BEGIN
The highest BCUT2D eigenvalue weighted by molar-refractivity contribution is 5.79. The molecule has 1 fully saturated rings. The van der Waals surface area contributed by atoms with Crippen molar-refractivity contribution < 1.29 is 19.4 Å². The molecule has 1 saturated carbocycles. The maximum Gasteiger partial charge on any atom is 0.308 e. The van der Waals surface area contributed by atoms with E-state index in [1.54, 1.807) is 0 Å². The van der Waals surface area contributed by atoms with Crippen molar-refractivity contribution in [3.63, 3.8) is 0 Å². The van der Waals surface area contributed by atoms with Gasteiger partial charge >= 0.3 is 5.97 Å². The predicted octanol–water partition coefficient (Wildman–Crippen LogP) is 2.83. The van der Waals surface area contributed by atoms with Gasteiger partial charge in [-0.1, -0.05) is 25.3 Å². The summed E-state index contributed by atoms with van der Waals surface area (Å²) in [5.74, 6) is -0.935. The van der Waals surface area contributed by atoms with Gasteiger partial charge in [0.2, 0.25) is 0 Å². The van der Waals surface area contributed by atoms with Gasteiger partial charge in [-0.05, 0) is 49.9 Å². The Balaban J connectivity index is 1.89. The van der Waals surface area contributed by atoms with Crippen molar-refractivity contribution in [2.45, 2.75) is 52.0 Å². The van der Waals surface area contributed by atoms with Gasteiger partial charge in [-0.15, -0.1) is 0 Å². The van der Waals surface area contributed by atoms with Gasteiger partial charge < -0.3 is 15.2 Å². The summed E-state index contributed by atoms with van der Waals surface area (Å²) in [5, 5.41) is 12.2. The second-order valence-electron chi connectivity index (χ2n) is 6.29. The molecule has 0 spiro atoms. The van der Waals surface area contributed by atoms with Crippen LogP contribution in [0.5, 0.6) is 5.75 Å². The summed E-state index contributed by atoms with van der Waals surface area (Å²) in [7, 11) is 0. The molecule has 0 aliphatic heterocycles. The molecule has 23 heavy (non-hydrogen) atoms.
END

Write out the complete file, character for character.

The highest BCUT2D eigenvalue weighted by molar-refractivity contribution is 5.79. The molecule has 1 fully saturated rings. The van der Waals surface area contributed by atoms with Crippen molar-refractivity contribution < 1.29 is 19.4 Å². The molecule has 1 saturated carbocycles. The maximum Gasteiger partial charge on any atom is 0.308 e. The van der Waals surface area contributed by atoms with E-state index in [1.54, 1.807) is 0 Å². The van der Waals surface area contributed by atoms with Crippen molar-refractivity contribution in [3.63, 3.8) is 0 Å². The van der Waals surface area contributed by atoms with Gasteiger partial charge >= 0.3 is 5.97 Å². The predicted octanol–water partition coefficient (Wildman–Crippen LogP) is 2.83. The van der Waals surface area contributed by atoms with Gasteiger partial charge in [-0.1, -0.05) is 25.3 Å². The summed E-state index contributed by atoms with van der Waals surface area (Å²) in [5.74, 6) is -0.935. The van der Waals surface area contributed by atoms with Gasteiger partial charge in [0.2, 0.25) is 0 Å². The van der Waals surface area contributed by atoms with Gasteiger partial charge in [-0.05, 0) is 49.9 Å². The Balaban J connectivity index is 1.89. The van der Waals surface area contributed by atoms with Crippen molar-refractivity contribution in [2.45, 2.75) is 52.0 Å². The van der Waals surface area contributed by atoms with Gasteiger partial charge in [-0.15, -0.1) is 0 Å². The van der Waals surface area contributed by atoms with Gasteiger partial charge < -0.3 is 15.2 Å². The summed E-state index contributed by atoms with van der Waals surface area (Å²) in [5, 5.41) is 12.2. The second-order valence-electron chi connectivity index (χ2n) is 6.29. The molecule has 0 spiro atoms. The van der Waals surface area contributed by atoms with Crippen LogP contribution in [0.5, 0.6) is 5.75 Å². The summed E-state index contributed by atoms with van der Waals surface area (Å²) in [7, 11) is 0. The molecule has 0 aliphatic heterocycles. The molecule has 23 heavy (non-hydrogen) atoms.